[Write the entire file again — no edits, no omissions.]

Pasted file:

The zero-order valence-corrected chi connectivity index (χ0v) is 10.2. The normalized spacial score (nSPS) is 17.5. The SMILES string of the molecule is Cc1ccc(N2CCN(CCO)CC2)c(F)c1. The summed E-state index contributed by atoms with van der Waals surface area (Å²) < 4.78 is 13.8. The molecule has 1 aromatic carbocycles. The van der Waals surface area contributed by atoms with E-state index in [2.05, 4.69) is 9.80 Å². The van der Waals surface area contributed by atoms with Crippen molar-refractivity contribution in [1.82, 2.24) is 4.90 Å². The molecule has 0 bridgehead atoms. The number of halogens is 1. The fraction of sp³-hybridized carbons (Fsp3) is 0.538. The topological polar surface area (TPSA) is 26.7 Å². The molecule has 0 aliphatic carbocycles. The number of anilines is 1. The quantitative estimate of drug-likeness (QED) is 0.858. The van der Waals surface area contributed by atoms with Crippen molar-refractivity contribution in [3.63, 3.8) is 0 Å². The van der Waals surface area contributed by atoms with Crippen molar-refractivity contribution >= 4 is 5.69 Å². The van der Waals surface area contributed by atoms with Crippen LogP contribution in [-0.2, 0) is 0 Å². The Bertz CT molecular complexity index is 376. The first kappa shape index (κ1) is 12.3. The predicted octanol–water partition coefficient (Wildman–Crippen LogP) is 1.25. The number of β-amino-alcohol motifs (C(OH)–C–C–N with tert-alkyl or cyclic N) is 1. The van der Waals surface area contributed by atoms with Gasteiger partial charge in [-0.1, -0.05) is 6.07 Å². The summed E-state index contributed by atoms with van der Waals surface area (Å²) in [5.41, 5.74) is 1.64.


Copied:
The zero-order valence-corrected chi connectivity index (χ0v) is 10.2. The normalized spacial score (nSPS) is 17.5. The SMILES string of the molecule is Cc1ccc(N2CCN(CCO)CC2)c(F)c1. The summed E-state index contributed by atoms with van der Waals surface area (Å²) < 4.78 is 13.8. The molecule has 1 aromatic carbocycles. The van der Waals surface area contributed by atoms with E-state index in [2.05, 4.69) is 9.80 Å². The van der Waals surface area contributed by atoms with Crippen molar-refractivity contribution in [1.82, 2.24) is 4.90 Å². The molecule has 0 bridgehead atoms. The number of halogens is 1. The fraction of sp³-hybridized carbons (Fsp3) is 0.538. The topological polar surface area (TPSA) is 26.7 Å². The molecule has 0 aliphatic carbocycles. The number of anilines is 1. The quantitative estimate of drug-likeness (QED) is 0.858. The van der Waals surface area contributed by atoms with Crippen molar-refractivity contribution in [3.63, 3.8) is 0 Å². The van der Waals surface area contributed by atoms with Crippen molar-refractivity contribution >= 4 is 5.69 Å². The van der Waals surface area contributed by atoms with Crippen LogP contribution in [-0.2, 0) is 0 Å². The Bertz CT molecular complexity index is 376. The first kappa shape index (κ1) is 12.3. The predicted octanol–water partition coefficient (Wildman–Crippen LogP) is 1.25. The number of β-amino-alcohol motifs (C(OH)–C–C–N with tert-alkyl or cyclic N) is 1. The van der Waals surface area contributed by atoms with Gasteiger partial charge in [-0.1, -0.05) is 6.07 Å². The summed E-state index contributed by atoms with van der Waals surface area (Å²) in [5.41, 5.74) is 1.64.